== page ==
3. Barbara – I admire the spider’s handiwork as well and last week I returned from walking and saw the biggest spider web with a huge spider in the middle, all tucked in. I have to say I shuddered and thought to myself “please never let that beast wander over near the garage or front door – let it stay on that side of the house strung between the bush and the house. Yesterday I put all the yard ornaments and hose away, did some much-needed weeding and pruning, but did not stray over to where I saw the web, though the web was gone. I was in the garage and I saw the biggest spider I’ve ever seen skittering along the garage floor. I didn’t have time to get myself upset, I stomped on it with my heavy shoe – guts squished from beneath my shoe. I felt queasy but it was dead. It had to be that spider. Ugh!

    1. Yikes!!! I would have done the same thing, Linda! Inside the Insectarium at the Museum of Life & Science in Durham, NC, there is a orb-weaver spider open-air exhibit. No glass. The spiders are free to come and go but they stay suspended in their overhead webs. The museum must be providing something for them to fly into their webs. Well, I’ve never actually seen them even though I’ve been in the building. When my daughter encountered the exhibit she came back around the corner and said, “Mom, do NOT go over there.” She went on to explain. Fortunately she doesn’t have the same phobia and has taught her children to appreciate spiders. In fact, everyone in my family will escort spiders outside for me, but when I’m alone killing them is all I can manage. It’s a knee-jerk reaction.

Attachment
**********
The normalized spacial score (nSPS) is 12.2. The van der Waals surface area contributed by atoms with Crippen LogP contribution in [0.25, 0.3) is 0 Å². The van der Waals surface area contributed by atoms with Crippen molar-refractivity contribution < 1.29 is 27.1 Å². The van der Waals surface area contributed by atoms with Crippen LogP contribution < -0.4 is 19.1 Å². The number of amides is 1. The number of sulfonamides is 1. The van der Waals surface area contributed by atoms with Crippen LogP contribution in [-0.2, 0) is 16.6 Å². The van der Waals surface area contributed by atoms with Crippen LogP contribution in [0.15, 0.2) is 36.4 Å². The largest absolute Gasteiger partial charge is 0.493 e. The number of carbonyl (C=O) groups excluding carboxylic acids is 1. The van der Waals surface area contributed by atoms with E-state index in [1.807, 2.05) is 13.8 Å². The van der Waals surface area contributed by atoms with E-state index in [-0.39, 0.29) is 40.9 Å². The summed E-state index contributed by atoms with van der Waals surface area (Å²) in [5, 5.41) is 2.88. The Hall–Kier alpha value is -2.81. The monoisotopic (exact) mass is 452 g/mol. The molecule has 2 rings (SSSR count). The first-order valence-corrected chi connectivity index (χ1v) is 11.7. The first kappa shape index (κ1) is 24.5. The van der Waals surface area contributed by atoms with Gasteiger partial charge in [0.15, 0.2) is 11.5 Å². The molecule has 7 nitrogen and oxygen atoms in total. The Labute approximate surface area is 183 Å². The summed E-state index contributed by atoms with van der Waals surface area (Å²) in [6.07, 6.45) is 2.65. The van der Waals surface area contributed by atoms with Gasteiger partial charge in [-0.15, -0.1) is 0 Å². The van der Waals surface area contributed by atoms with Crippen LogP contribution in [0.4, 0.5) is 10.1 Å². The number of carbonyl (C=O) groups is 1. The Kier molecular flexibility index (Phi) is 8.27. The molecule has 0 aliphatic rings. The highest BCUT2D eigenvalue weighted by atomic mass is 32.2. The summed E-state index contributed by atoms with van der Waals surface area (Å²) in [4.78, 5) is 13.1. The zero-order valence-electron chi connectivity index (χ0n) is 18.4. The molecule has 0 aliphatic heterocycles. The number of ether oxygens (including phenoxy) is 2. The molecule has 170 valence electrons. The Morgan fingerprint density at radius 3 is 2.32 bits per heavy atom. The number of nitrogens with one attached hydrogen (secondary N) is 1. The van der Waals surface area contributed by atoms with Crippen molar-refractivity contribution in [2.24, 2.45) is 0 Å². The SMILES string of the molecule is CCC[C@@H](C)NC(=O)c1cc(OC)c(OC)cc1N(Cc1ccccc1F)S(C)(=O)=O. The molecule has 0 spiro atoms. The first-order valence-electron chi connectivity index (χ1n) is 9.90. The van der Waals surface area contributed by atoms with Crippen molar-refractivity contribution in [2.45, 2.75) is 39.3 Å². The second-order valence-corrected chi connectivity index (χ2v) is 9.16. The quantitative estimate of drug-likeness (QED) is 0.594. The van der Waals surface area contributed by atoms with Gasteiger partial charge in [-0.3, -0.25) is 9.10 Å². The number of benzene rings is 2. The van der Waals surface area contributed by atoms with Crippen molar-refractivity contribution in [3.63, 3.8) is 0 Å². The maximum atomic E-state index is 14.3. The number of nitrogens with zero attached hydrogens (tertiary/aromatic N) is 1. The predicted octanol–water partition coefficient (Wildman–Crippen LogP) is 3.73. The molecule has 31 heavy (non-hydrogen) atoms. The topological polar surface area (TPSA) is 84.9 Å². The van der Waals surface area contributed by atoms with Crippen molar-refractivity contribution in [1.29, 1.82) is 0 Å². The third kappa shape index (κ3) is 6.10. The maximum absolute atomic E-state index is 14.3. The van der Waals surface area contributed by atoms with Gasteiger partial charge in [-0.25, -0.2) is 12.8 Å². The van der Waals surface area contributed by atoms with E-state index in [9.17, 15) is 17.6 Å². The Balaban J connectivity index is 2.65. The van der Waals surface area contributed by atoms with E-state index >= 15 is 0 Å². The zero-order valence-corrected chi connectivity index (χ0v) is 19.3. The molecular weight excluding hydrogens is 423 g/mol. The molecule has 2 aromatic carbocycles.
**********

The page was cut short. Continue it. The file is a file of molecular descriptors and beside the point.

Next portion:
1. My mom used to take them down with her mop. She’d see one on the ceiling and go get her dust mop and bring it down. That pretty much horrified me as I said “it’s going to climb into the strings and be at large in the house.” She would say “then one of us will step on it.” In the house I have to ensure the spider is on solid ground, not in the kitchen where there is brick-like tile (so uneven) and not on the carpeting where it’s no guarantee it will die. I’m happiest if I can sweep it into a sink or the bathtub – that’s rare though. I have squashed them on the hall wall and just cleaned guts up later. I wouldn’t be able to see that exhibit either.

        1. I’ve used a broom, sometimes a vacuum cleaner hose, to get them off the ceiling. We had spider guts on a wall in the bathroom for a couple of years before we tried to match the paint color and paint over it. (Wish we had saved the original paint!) I had tried every cleaning product on the market trying to get rid of that stain. And a pint of paint is kind of expensive… Wishing you a spider-free autumn, my friend!

          1. I wish the same to you my spider-hating friend. I had a moment last night – I never go downstairs in the morning or night while it’s dark. The laundry room is not paneled like the rest of the basement and it is painted a very pale mint green. The tile is the same color and it’s so I can hone in on any creepy crawly in there. I put the furnace on and had an issue, so went downstairs and the biggest centipede was on the wall. I could not hit it with a shoe or anything else so I walked away leaving it “at large” in the basement. Now I’ll only go down in the middle of the day when it’s light down there.

          2. Well, I had a spider in the kitchen sink to greet me yesterday morning. Grrr… Let that be the end of it! I’m like you, I stay out of the basement and laundry room at night. Was the centipede you saw a house centipede? I learned that they hunt and kill spiders so now when I see one I leave it alone. 🙂 (I don’t see them that often…)

    1. Thank you, Donna! It was a beautiful work of art but I was glad the artist didn’t stick around and that I was safely behind my telephoto lens! 😉